While most of the research utilizing IKVAV in cell culture experiments have focused on neurons and cancer cells, an array of additional studies has investigated the effects of IKVAV in other cells types. IKVAV has been found to promote adhesion of different cell types, such as skin fibroblasts 20, pulmonary fibroblasts21, olfactory ensheathing cells22, and human umbilical vein endothelial cells23. In addition to effects on cell adhesion, IKVAV can promote the organization of cells into dynamic structures. In one such study, IKVAV played a key role in promoting angiogenesis of endothelial cells and human bone marrow-derived mesenchymal stem cells to form vascular structures24. Moreover, identifying biochemical and mechanical cues to promote stem cell viability, adhesion, and differentiation is critical in developing 3D structures for tissue engineering. IKVAV is an important tool that regulates stem cell survivability and differentiation. IKVAV can promote the attachment and viability of adipose-derived stem cells25, mesenchymal stem cells26, and neural stem cells4,8, further illustrating the many uses of IKVAV.
The value of IKVAV has further been demonstrated in accompaniment with another popular extracellular matrix peptide, RGD (Arg-Gly-Asp). The combination of IKVAV and RGD has been found to have strong effects on neurons and cancer cells. The additive effect of IKVAV and RGD promotes the survival and differentiation of neural progenitor cells8. Additionally, IKVAV and RGD have been shown to promote axonal regeneration in transected rat sciatic nerves in vivo3. In short, hydrogels with covalently bound IKVAV and RGD were injected into the transected rat sciatic nerve gap forming a substratum for injured nerves to grow across. In addition, the synergistic effects of IKVAV and RGD cause cancer-promoting results. Breast cancer cells adhere strongly to IKVAV and RGD, leading to increased cell spreading and cluster growth27. Finally, IKVAV and RGD have been shown to have additive effects on other cell types. Researchers have observed increased cell viability in induced pluripotent stem cells28 and human mesenchymal stem cells26. This combination of extracellular matrix peptides also promoted myotube formation from mouse muscle cells29. These data demonstrate the many uses of combining IKVAV and RGD in hydrogels to study a variety of cellular processes in many cell types.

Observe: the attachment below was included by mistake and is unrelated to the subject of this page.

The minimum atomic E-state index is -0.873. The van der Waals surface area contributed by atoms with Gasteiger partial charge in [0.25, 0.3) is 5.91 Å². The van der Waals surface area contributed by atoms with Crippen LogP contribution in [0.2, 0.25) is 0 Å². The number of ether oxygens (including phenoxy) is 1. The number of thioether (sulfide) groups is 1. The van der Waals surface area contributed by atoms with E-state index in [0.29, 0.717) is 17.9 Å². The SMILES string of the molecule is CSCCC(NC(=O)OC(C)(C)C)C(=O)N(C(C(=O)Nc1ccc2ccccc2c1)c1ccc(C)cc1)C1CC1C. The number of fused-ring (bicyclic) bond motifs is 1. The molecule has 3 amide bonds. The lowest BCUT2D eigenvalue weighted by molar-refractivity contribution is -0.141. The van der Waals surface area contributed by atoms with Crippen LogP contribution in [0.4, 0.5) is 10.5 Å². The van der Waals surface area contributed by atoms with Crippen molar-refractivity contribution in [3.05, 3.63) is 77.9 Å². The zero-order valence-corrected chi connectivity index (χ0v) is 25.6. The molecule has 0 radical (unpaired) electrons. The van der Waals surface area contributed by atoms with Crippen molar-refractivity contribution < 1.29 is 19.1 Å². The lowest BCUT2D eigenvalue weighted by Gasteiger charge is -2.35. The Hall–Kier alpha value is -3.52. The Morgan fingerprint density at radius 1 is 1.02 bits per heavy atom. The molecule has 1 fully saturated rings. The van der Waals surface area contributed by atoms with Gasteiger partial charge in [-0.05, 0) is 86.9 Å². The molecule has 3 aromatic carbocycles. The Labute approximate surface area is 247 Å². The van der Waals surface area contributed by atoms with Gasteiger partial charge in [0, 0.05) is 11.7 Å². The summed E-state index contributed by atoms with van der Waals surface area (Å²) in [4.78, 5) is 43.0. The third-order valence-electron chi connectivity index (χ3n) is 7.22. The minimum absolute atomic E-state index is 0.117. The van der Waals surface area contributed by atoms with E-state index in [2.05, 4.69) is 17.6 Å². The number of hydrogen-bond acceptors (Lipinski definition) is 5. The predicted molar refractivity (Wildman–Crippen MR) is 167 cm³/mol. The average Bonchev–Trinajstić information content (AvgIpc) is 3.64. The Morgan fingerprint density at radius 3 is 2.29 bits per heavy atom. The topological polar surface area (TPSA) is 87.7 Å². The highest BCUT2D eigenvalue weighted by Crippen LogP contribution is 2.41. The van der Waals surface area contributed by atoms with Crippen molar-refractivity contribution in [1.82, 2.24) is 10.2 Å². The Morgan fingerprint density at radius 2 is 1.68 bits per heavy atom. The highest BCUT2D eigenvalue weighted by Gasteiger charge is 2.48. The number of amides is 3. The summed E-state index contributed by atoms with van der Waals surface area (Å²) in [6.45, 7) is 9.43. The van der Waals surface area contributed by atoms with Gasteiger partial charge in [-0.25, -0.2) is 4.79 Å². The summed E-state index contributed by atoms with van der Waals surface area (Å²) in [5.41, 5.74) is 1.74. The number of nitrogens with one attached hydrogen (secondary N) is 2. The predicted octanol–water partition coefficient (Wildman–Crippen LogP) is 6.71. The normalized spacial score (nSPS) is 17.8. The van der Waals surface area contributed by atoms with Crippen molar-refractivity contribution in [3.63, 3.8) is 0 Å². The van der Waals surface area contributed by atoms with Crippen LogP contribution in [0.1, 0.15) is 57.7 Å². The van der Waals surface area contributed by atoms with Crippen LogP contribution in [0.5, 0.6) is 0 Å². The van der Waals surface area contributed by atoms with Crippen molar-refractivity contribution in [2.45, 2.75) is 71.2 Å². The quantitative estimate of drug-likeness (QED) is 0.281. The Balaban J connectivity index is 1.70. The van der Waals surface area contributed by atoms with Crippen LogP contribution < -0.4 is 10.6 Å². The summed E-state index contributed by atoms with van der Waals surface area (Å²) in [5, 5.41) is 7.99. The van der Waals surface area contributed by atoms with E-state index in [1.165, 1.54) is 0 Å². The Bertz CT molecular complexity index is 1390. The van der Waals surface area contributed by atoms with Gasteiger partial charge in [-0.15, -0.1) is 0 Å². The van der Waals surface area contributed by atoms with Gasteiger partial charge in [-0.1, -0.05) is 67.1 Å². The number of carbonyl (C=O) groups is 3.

Cell Type Behavior Reference Table for VitroGel IKVAV
|Glioma LRM55||Promoted cell attachment|
|Melanoma A2058||Increased type IV collagenolytic activity|
|Melanoma K-1735||Increased cell invasion|
|Melanoma SK-MEL-28||Increased cell adhesion and proliferation|
|Prostate PC3||Increased cell growth and invasion|
|Human neural stem cells||Promoted cell viability and differentiation|
|Mouse neural progenitor cel||Promoted cell adhesion and differentiation|
|Mouse spiral ganglion neurons||Promoted neurite outgrowth|
|Neural PC12||Promoted neurite outgrowth|
|Rat cortical astrocytes||Increased cell adhesion|
|Rat neural stem cells||Promote cell attachment and differentiation|
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 F. A. Somaa et al., “Peptide-Based Scaffolds Support Human Cortical Progenitor Graft Integration to Reduce Atrophy and Promote Functional Repair in a Model of Stroke,” Cell Rep., 2017, doi: 10.1016/j.celrep.2017.07.069.
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 E. M. do. Reis, F. V. Berti, G. Colla, and L. M. Porto, “Bacterial nanocellulose-IKVAV hydrogel matrix modulates melanoma tumor cell adhesion and proliferation and induces vasculogenic mimicry in vitro,” J. Biomed. Mater. Res. – Part B Appl. Biomater., 2018, doi: 10.1002/jbm.b.34055.
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 H. N. Chia, M. Vigen, and A. M. Kasko, “Effect of substrate stiffness on pulmonary fibroblast activation by TGF-β,” Acta Biomater., 2012, doi: 10.1016/j.actbio.2012.03.027.
 H. Xu et al., “Effects of self-assembled IKVAV peptide nanofibers on olfactory ensheathing cells,” Shengwu Gongcheng Xuebao/Chinese J. Biotechnol., 2009.
 J. P. Jung, A. K. Nagaraj, E. K. Fox, J. S. Rudra, J. M. Devgun, and J. H. Collier, “Co-assembling peptides as defined matrices for endothelial cells,” Biomaterials, 2009, doi: 10.1016/j.biomaterials.2009.01.033.
 W. Sun et al., “Co-culture of outgrowth endothelial cells with human mesenchymal stem cells in silk fibroin hydrogels promotes angiogenesis,” Biomed. Mater., 2016, doi: 10.1088/1748-6041/11/3/035009.